If you come here, it's probably because someone (likely me) sent you a link to our work-in-progress workshop proposal or you followed a link from my blog. Welcome :-)
Just comment below or leave your name & contact details (or just watch this thread) and I'll let you know if the workshop gets accepted or when we plan something along its line of thoughs!
I love the idea of this workshop! It sounds like you are soliciting written papers. But writing can itself impose a conceptual value system, emphasizing post-facto abstractions and logical narratives. What about demos/presentations? That is how we often communicate raw ideas before we get to the writing phase.
I'd second the call for demos. It's often very hard to convey the experience of a new idea through text. Imagine inventing spreadsheets and trying to explain the idea in a paper.
One thing that is not completely clear to me is what sub-field of computer science you are interested in discussing in this different way. I'm personally mostly interested in programming language research, so I will assume in the rest of my answer that the proposed workshop would be about it or at least have a good share of that.
Your workshop idea sounds like fun. I'm not necessarily convinced by the underlying criticism of formalism in programming language research (or maybe I guess I would formulate criticism differently), but I would be interested in attending it.
We had related discussions about the issue that "there are some people doing work on programming language design that can't find academic air time right now, and it's a shame" previously on Lambda-the-Ultimate, in the specific context of programming language design. In A sketch of a "design papers/pearls" category in academic conferences, I proposed an evaluation mechanism based on reviewers trying to use the proposed system after reading its description -- trying to create space for the less formalism-minded people.
Off the Beaten Track (OBT) is an obvious competitor to the proposed workshop. Another is NOOL that seems to be somewhat equivalent for object-oriented folks.
Finally, as far as people are concerned, two people that I know of and could be described as currently falling through the tracks (but certainly there are more) are Sean McDirmid and Jonathan Edwards. You already have the latter here, so, hum, I guess you're doing a good job.
(I'm not convinced by the idea that the mathematical formalism that is common in programming language as a research field is restricting our creativity as designers. I think that it is very expressive and can actually account for most ideas in the wild, in beneficial ways (it may clarify and improve them, and weed out some fragile ideas early on). On the other hand, the process of formalizing requires a lot of work, too much work in some cases to be done atomically, and I agree that we need spaces to discuss ideas before they are formalized. Finally, and I think that is the more important point, not sketched in the writings of @tpetricek I've read so far, requiring formalisation may have a negative social effect, in that it excludes people with less mathematical training that may struggle, or never manage to, or simply not take any pleasure in and thus avoid, using formalization as a methodology. I don't think formalization is a bad way to do research, but I think imposing it excludes some people at our loss.)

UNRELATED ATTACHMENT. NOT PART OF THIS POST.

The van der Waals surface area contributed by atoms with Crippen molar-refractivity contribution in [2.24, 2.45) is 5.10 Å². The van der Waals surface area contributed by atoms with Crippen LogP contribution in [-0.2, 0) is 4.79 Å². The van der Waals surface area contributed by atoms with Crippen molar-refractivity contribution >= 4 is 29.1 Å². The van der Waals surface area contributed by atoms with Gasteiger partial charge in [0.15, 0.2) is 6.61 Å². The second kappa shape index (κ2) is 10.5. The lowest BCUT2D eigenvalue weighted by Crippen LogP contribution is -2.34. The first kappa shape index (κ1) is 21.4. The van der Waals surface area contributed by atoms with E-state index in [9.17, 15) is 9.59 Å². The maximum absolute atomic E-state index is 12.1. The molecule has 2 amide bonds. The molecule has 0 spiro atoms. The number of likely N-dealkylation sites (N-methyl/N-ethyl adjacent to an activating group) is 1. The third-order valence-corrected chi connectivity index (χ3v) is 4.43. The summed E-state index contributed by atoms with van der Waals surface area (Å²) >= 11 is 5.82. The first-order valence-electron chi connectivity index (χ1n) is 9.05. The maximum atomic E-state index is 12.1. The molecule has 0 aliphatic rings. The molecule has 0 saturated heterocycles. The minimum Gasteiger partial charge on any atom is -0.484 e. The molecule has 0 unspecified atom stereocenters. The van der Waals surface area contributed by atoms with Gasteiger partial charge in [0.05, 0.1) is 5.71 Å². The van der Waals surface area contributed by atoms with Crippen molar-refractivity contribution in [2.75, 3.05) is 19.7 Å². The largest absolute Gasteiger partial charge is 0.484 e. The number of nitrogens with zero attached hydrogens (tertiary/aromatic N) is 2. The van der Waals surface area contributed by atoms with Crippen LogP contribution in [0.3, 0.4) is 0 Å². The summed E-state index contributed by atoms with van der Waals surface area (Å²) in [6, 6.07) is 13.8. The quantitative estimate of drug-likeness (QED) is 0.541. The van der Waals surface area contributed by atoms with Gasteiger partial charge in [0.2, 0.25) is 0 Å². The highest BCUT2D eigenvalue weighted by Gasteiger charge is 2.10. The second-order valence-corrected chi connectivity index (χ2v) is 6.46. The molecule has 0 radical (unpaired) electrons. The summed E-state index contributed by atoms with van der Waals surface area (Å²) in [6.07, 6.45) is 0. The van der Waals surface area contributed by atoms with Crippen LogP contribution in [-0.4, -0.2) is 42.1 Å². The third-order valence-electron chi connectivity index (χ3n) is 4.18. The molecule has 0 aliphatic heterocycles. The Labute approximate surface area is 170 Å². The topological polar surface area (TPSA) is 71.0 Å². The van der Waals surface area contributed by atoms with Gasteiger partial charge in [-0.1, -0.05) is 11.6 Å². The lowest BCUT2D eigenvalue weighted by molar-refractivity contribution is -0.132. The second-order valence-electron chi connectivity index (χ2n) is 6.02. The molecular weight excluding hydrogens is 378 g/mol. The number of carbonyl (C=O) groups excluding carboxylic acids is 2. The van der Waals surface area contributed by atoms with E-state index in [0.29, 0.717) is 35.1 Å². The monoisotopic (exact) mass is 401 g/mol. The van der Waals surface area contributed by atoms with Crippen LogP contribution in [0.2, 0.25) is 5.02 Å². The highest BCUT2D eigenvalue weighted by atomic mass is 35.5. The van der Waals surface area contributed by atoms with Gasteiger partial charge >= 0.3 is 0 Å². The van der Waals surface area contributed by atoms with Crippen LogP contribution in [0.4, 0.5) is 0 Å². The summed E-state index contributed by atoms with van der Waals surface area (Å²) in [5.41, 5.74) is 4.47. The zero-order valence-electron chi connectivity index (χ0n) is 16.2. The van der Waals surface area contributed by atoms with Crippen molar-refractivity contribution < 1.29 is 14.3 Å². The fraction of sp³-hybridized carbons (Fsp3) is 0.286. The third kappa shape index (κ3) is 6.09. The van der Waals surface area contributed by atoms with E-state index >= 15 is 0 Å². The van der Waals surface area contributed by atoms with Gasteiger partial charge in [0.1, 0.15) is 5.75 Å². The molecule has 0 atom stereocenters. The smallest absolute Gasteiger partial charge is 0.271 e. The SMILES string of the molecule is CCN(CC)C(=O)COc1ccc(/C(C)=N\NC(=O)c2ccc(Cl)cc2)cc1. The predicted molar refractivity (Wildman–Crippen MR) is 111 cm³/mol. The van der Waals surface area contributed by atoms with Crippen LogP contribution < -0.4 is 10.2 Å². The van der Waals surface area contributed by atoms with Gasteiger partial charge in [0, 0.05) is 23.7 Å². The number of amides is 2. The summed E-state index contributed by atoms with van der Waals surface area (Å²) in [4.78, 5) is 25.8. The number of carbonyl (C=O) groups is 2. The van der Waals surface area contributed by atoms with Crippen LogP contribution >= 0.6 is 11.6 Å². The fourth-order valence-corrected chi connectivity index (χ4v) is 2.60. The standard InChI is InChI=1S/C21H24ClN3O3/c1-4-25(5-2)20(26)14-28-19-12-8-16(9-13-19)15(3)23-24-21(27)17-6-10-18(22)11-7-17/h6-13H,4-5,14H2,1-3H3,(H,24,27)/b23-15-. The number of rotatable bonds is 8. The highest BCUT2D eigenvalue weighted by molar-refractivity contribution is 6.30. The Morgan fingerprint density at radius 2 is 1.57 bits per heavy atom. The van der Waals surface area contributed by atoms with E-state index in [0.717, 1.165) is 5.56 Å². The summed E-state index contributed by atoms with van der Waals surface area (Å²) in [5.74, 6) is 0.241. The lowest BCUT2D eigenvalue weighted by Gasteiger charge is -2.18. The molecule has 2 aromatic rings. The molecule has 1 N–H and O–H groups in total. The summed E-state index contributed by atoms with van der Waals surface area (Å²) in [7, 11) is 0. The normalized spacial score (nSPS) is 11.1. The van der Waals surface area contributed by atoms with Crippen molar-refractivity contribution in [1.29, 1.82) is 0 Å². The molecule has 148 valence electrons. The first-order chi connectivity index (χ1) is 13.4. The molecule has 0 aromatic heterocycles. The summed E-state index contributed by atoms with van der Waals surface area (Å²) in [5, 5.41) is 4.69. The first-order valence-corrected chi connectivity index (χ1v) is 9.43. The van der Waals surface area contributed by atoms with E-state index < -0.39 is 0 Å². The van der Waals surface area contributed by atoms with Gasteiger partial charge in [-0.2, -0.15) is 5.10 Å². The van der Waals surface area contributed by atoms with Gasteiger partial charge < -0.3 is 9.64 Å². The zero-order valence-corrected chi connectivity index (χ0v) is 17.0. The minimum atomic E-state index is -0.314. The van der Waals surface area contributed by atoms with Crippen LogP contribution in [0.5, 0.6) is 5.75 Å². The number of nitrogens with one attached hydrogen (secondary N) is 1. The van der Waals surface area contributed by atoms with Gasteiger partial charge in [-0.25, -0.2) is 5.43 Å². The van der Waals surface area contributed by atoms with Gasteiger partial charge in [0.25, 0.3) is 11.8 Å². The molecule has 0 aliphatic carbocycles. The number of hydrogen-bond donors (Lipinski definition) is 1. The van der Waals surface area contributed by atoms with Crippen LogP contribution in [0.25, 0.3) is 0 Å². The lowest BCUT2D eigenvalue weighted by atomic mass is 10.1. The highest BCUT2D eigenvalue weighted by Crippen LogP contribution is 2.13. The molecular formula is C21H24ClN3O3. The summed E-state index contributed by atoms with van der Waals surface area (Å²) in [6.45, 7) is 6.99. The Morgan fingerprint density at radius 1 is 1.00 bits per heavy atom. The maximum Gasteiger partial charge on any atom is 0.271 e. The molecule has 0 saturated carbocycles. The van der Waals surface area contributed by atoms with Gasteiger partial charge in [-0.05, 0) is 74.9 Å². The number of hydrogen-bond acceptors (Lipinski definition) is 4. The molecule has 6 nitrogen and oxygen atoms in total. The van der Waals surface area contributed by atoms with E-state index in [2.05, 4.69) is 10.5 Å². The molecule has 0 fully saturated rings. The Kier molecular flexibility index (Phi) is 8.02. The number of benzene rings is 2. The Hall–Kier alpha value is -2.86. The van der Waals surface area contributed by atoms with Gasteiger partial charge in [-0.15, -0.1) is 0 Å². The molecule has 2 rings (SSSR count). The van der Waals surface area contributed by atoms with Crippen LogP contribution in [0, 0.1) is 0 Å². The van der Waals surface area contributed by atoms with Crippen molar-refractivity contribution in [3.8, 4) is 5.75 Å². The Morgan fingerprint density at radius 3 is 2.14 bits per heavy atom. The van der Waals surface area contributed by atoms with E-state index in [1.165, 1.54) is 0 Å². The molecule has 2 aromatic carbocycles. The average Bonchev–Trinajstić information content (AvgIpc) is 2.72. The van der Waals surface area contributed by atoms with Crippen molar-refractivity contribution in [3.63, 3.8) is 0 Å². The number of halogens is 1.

There is nothing really wrong with PL research as it is occurring today, it is just that many of us want to work on different problems that just don't appear in POPL/PLDI/OOPSLA/ICFP. Fields are really just communities that are formed around a number of conversations: if you find yourself in a room where people are talking about things that you aren't particularly interested in (nor do they seem very interested in the topics you want to talk about), it might just be time to find a new room (just tell them "its not you, its me!"). These days, I find myself having as much in common with the standard PL conf attendee as I do with maybe someone in say databases or pure theory: that is just not very much at all. On the other hand, put me in a room with people who feel the same way as I do, it is not necessary that we would have much in common either :).
I don't think the solution is to start a new venue based on the "edgy part of PL", PL already has many edges. Onward!, SNAPL, NOOL, OBT...those approaches are not working! Work will always just drift back to the core interests of the community, while PL lacks dynamicity ATM.
I disagree that evaluation is much of a problem. Evaluation is good, it is just that if you lack interest in what is being evaluated, the evaluation is completely meaningless (to you). Formalisms aren't bad, but math for the sake of math is simply vacuous. However, since evaluation techniques are so technical and (for both users and reviewers) expensive, they definitely bias what work can pass into publication or not. Accordingly, doing something "new" or off-of-field is simply career suicide if your goal is to maximize your publication and citation count.